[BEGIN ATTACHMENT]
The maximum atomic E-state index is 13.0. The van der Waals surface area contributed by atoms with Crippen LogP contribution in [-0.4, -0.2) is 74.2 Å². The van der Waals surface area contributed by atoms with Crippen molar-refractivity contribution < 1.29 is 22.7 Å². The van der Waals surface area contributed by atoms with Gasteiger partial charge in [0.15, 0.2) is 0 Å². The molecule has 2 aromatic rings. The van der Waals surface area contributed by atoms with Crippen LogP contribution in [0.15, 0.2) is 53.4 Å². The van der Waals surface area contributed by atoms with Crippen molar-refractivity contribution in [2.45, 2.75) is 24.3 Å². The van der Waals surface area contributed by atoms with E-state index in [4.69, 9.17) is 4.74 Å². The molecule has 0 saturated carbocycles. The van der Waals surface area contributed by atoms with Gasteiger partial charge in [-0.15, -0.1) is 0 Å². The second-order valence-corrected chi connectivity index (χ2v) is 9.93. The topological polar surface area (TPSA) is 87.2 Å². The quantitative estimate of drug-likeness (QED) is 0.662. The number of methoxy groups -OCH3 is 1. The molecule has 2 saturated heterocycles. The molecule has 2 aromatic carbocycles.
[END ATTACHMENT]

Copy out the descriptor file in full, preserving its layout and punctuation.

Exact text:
The maximum atomic E-state index is 13.0. The van der Waals surface area contributed by atoms with Crippen LogP contribution in [-0.4, -0.2) is 74.2 Å². The van der Waals surface area contributed by atoms with Crippen molar-refractivity contribution < 1.29 is 22.7 Å². The van der Waals surface area contributed by atoms with Gasteiger partial charge in [0.15, 0.2) is 0 Å². The molecule has 2 aromatic rings. The van der Waals surface area contributed by atoms with Crippen LogP contribution in [0.15, 0.2) is 53.4 Å². The van der Waals surface area contributed by atoms with Crippen molar-refractivity contribution in [2.45, 2.75) is 24.3 Å². The van der Waals surface area contributed by atoms with E-state index in [4.69, 9.17) is 4.74 Å². The molecule has 0 saturated carbocycles. The van der Waals surface area contributed by atoms with Gasteiger partial charge in [-0.15, -0.1) is 0 Å². The second-order valence-corrected chi connectivity index (χ2v) is 9.93. The topological polar surface area (TPSA) is 87.2 Å². The quantitative estimate of drug-likeness (QED) is 0.662. The number of methoxy groups -OCH3 is 1. The molecule has 2 saturated heterocycles. The molecule has 2 aromatic carbocycles.